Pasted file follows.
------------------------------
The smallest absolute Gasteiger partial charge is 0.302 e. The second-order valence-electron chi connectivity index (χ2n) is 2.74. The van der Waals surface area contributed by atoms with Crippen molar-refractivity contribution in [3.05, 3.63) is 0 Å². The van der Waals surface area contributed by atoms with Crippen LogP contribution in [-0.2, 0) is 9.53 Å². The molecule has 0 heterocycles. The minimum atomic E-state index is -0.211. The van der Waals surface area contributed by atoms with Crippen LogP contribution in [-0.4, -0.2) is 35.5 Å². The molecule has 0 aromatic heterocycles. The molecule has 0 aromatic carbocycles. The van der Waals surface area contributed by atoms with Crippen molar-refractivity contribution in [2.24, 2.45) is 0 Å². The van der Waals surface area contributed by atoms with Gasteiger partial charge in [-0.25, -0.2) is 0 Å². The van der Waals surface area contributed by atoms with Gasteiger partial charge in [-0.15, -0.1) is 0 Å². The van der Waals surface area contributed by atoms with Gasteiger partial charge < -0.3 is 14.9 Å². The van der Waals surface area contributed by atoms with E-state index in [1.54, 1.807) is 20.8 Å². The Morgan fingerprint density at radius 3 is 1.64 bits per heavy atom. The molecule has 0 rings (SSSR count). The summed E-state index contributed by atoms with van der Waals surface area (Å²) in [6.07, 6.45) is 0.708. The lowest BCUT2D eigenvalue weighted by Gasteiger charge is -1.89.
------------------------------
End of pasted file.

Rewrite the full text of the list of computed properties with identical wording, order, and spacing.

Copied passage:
The smallest absolute Gasteiger partial charge is 0.302 e. The second-order valence-electron chi connectivity index (χ2n) is 2.74. The van der Waals surface area contributed by atoms with Crippen molar-refractivity contribution in [3.05, 3.63) is 0 Å². The van der Waals surface area contributed by atoms with Crippen LogP contribution in [-0.2, 0) is 9.53 Å². The molecule has 0 heterocycles. The minimum atomic E-state index is -0.211. The van der Waals surface area contributed by atoms with Crippen LogP contribution in [-0.4, -0.2) is 35.5 Å². The molecule has 0 aromatic heterocycles. The molecule has 0 aromatic carbocycles. The van der Waals surface area contributed by atoms with Crippen molar-refractivity contribution in [2.24, 2.45) is 0 Å². The van der Waals surface area contributed by atoms with Gasteiger partial charge in [-0.25, -0.2) is 0 Å². The van der Waals surface area contributed by atoms with Gasteiger partial charge in [-0.15, -0.1) is 0 Å². The van der Waals surface area contributed by atoms with Gasteiger partial charge < -0.3 is 14.9 Å². The van der Waals surface area contributed by atoms with E-state index in [1.54, 1.807) is 20.8 Å². The Morgan fingerprint density at radius 3 is 1.64 bits per heavy atom. The molecule has 0 rings (SSSR count). The summed E-state index contributed by atoms with van der Waals surface area (Å²) in [6.07, 6.45) is 0.708. The lowest BCUT2D eigenvalue weighted by Gasteiger charge is -1.89.